Thursday, 30 July 2015

Wvyern All Dayer - Chain of Command

July brings another all-dayer up at a Wyvern, and Ade was kind enough to bust out his massive 15mm WWII Normaspndy collection. We played the first day of Operation Epsom using Big Chain of Command - the first day of the assault on 26 June 1944 by the two platoons from the 15th (Scottish) Infantry Division supported by Churchill tanks.

Connor, Gav and I took the three British platoons agains a well dug-in two SS platoons commanded by Seasoned CoC players Ian and Bob. Ade was kind enough to umpire.

The town of Raurey (?) somewhat worse for wear after the naval and artillery bombardment.

The end of the patrol phase - a respectable attempt to reach the hedge line. But not wuite'a out jump-off points were thrown back and the Germans were in deployment range of it.

The game had a foreboding start , with this as Ian's Command Dice roll - so much for out preliminary barrage!

British troops cautiously approach the hedge line. The SS pioneers had done good work and were well dug in. A merciless fire erupted from the defensive positions and the morning mist meant the British couldn't bring their firepower to bear. The advance section was quick,y beaten back.

As the mist rose, the armour finally make an appearance, having been held up at a minefield on the way from the beaches. 

Churchill crocodile does its work on the makeshift bunker, and the Germans wisely withdraw


In the face of all the British armour, the Germans melt away from the hedgeline and a general advance begins.

But with caution and wisely so. Two panzershreck ambushes fair to take out the hulking Churchills, and the teams are scattered by British reaction fire. 

Sporadic fire continues, and British morale is shaken. But they reach the minefields and a Sherman flail begins to clear a path.

But the surviving Germans strike with their Panzerfausts, starting the collapse of British morale.

A cagey game all in all, it felt like the British should have had the resources to smash through, but despite a reasonable tactical approach, the dug in and elite German platoons were just too tough a nut to crack. Also completely a game of two halves - the first dominated by Ian's above average rolling and Connor's impressive ability to roll kills for his own troops. But once the British armour rolled on, the Germans were reduced to hit and run attacks from the hedgeline while the Brits leapfrogged onwards to try to engage them. It felt like it went to the wire, but the loss of the Sherman and a lucky shot killing my platoon leader sent us packing. Well played by Bob and Ian and as Walsh, Ade out on an excellent, highly historical and challenging scenario. Cheers to all!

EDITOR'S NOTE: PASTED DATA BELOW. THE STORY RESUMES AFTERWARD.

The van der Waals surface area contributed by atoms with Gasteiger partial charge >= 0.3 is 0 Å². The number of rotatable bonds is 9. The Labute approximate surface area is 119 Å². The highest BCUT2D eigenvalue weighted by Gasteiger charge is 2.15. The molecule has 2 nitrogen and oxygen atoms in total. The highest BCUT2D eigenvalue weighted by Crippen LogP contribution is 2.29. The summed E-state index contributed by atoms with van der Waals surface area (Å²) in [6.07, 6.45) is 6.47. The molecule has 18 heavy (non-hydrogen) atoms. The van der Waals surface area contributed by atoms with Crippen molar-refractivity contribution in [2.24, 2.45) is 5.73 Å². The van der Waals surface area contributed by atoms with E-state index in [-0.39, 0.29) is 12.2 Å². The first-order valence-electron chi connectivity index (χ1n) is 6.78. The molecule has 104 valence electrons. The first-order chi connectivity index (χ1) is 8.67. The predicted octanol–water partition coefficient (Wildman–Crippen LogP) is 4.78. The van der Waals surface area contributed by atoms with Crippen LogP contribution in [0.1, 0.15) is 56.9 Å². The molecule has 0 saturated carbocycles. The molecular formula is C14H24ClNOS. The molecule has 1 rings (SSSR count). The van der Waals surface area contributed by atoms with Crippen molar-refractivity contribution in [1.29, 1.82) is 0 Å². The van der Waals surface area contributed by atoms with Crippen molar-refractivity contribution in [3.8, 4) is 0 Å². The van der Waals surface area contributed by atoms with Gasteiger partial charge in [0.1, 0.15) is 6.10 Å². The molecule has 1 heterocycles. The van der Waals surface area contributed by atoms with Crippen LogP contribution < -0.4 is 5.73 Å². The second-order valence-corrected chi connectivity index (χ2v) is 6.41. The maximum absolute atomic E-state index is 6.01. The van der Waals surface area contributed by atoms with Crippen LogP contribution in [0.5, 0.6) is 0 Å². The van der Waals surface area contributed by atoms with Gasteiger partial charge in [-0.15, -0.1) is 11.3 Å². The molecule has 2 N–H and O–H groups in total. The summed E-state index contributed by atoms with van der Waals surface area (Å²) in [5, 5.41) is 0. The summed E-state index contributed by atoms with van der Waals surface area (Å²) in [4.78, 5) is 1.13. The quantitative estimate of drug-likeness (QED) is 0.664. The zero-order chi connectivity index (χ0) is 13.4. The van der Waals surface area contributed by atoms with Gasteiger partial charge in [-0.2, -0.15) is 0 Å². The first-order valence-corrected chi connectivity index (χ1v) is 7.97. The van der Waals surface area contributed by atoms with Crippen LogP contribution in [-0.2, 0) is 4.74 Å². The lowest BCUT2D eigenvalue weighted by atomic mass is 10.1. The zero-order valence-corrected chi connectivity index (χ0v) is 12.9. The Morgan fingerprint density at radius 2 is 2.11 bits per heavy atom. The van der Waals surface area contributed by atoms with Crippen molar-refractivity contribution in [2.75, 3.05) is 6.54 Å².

Also on the day, Dane and Chris had a great looking American War of Independence game in 10mm - I gather the British same out on top twice on the day.

Sunday, 12 July 2015

Tewksbury Medieval Festival

The summer does bring its advantages, like a big reenactment event this weekend, Tewksbury Medieval Festival. It marks the Battle of Tewksbury 1471, a decisive battle in the Wars of the Roses. The Yorkists, despite being outnumbered, defeated and routed the Lancastrians, leading to a great slaughter in the 'Bloody Meadow' just outside the town. 

Young Edward looks serious as the Armies assemble

Archers exchange fire.

Gunpowder weapons add further excitement

The Lancastrians advance

The lines meet

 A fine sunny afternoon out, it's a big and busy event, despite the crowds it was easy to park up and traffic all flowed freely around the town - somehow! Lots of era eye-candy on display, all shiny armour and heraldry. I was thankful for the zoom lens and tilting  LCD screen on my camera, helped me capture a few shots that I'm pleased even over the heads of the crowd of onlookers.